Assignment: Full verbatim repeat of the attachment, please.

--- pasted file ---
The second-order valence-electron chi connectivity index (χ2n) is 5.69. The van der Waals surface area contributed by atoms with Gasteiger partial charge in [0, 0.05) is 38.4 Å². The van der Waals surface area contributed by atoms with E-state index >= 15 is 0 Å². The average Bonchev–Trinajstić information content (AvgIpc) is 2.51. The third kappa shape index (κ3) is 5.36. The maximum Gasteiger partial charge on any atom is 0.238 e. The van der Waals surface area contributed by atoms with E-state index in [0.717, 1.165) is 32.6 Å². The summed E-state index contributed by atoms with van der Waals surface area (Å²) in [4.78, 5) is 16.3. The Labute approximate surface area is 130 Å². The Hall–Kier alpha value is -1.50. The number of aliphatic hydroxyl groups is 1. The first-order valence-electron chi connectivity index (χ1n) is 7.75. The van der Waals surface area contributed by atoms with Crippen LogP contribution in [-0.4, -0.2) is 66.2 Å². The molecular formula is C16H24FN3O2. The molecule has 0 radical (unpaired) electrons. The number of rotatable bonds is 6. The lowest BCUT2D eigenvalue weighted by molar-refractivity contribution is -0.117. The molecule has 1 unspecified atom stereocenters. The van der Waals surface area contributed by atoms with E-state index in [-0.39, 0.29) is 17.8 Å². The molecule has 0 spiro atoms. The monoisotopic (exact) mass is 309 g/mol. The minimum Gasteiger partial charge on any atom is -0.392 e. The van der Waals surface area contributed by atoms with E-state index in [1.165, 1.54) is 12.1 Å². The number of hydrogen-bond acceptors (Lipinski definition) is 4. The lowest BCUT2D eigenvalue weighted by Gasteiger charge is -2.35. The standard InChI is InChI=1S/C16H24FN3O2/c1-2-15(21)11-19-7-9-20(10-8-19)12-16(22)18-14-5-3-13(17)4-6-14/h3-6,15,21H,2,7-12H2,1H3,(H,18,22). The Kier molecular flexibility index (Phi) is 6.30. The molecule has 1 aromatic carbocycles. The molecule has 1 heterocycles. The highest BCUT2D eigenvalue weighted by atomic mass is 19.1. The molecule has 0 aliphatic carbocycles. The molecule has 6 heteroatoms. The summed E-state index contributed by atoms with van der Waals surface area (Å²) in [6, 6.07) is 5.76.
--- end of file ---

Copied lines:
The second-order valence-electron chi connectivity index (χ2n) is 5.69. The van der Waals surface area contributed by atoms with Gasteiger partial charge in [0, 0.05) is 38.4 Å². The van der Waals surface area contributed by atoms with E-state index >= 15 is 0 Å². The average Bonchev–Trinajstić information content (AvgIpc) is 2.51. The third kappa shape index (κ3) is 5.36. The maximum Gasteiger partial charge on any atom is 0.238 e. The van der Waals surface area contributed by atoms with E-state index in [0.717, 1.165) is 32.6 Å². The summed E-state index contributed by atoms with van der Waals surface area (Å²) in [4.78, 5) is 16.3. The Labute approximate surface area is 130 Å². The Hall–Kier alpha value is -1.50. The number of aliphatic hydroxyl groups is 1. The first-order valence-electron chi connectivity index (χ1n) is 7.75. The van der Waals surface area contributed by atoms with Crippen LogP contribution in [-0.4, -0.2) is 66.2 Å². The molecular formula is C16H24FN3O2. The molecule has 0 radical (unpaired) electrons. The number of rotatable bonds is 6. The lowest BCUT2D eigenvalue weighted by molar-refractivity contribution is -0.117. The molecule has 1 unspecified atom stereocenters. The van der Waals surface area contributed by atoms with E-state index in [-0.39, 0.29) is 17.8 Å². The molecule has 0 spiro atoms. The monoisotopic (exact) mass is 309 g/mol. The minimum Gasteiger partial charge on any atom is -0.392 e. The van der Waals surface area contributed by atoms with E-state index in [1.165, 1.54) is 12.1 Å². The number of hydrogen-bond acceptors (Lipinski definition) is 4. The lowest BCUT2D eigenvalue weighted by Gasteiger charge is -2.35. The standard InChI is InChI=1S/C16H24FN3O2/c1-2-15(21)11-19-7-9-20(10-8-19)12-16(22)18-14-5-3-13(17)4-6-14/h3-6,15,21H,2,7-12H2,1H3,(H,18,22). The Kier molecular flexibility index (Phi) is 6.30. The molecule has 1 aromatic carbocycles. The molecule has 1 heterocycles. The highest BCUT2D eigenvalue weighted by atomic mass is 19.1. The molecule has 0 aliphatic carbocycles. The molecule has 6 heteroatoms. The summed E-state index contributed by atoms with van der Waals surface area (Å²) in [6, 6.07) is 5.76.